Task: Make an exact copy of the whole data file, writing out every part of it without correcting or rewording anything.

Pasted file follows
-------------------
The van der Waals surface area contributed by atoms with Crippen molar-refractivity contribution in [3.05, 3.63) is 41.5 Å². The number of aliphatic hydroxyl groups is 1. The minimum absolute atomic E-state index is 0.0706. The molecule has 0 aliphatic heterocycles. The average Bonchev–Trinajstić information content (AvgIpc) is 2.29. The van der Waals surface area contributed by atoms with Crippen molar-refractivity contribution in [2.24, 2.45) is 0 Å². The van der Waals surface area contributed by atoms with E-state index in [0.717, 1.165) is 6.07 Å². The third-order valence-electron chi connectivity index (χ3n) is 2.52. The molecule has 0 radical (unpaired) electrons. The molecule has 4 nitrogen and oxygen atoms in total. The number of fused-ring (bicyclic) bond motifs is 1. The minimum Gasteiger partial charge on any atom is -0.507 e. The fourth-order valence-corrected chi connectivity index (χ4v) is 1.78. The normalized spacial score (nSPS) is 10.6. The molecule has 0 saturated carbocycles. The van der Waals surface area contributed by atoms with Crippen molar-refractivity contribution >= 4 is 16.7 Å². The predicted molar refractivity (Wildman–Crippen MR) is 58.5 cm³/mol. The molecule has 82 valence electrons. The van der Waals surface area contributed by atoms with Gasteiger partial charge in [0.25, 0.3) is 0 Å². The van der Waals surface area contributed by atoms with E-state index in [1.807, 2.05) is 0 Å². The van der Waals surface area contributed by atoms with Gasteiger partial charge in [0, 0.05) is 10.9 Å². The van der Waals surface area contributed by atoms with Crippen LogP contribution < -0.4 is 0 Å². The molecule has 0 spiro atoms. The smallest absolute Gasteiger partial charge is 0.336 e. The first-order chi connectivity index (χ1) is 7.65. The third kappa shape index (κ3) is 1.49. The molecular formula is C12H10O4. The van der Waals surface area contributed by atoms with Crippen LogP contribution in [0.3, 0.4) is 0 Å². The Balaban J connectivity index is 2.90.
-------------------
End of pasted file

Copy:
The van der Waals surface area contributed by atoms with Crippen molar-refractivity contribution in [3.05, 3.63) is 41.5 Å². The number of aliphatic hydroxyl groups is 1. The minimum absolute atomic E-state index is 0.0706. The molecule has 0 aliphatic heterocycles. The average Bonchev–Trinajstić information content (AvgIpc) is 2.29. The van der Waals surface area contributed by atoms with Crippen molar-refractivity contribution in [2.24, 2.45) is 0 Å². The van der Waals surface area contributed by atoms with E-state index in [0.717, 1.165) is 6.07 Å². The third-order valence-electron chi connectivity index (χ3n) is 2.52. The molecule has 0 radical (unpaired) electrons. The molecule has 4 nitrogen and oxygen atoms in total. The number of fused-ring (bicyclic) bond motifs is 1. The minimum Gasteiger partial charge on any atom is -0.507 e. The fourth-order valence-corrected chi connectivity index (χ4v) is 1.78. The normalized spacial score (nSPS) is 10.6. The molecule has 0 saturated carbocycles. The van der Waals surface area contributed by atoms with Crippen molar-refractivity contribution >= 4 is 16.7 Å². The predicted molar refractivity (Wildman–Crippen MR) is 58.5 cm³/mol. The molecule has 82 valence electrons. The van der Waals surface area contributed by atoms with Gasteiger partial charge in [0.25, 0.3) is 0 Å². The van der Waals surface area contributed by atoms with E-state index in [1.807, 2.05) is 0 Å². The van der Waals surface area contributed by atoms with Gasteiger partial charge in [0, 0.05) is 10.9 Å². The van der Waals surface area contributed by atoms with Crippen LogP contribution < -0.4 is 0 Å². The molecule has 0 spiro atoms. The smallest absolute Gasteiger partial charge is 0.336 e. The first-order chi connectivity index (χ1) is 7.65. The third kappa shape index (κ3) is 1.49. The molecular formula is C12H10O4. The van der Waals surface area contributed by atoms with Crippen LogP contribution in [0.3, 0.4) is 0 Å². The Balaban J connectivity index is 2.90.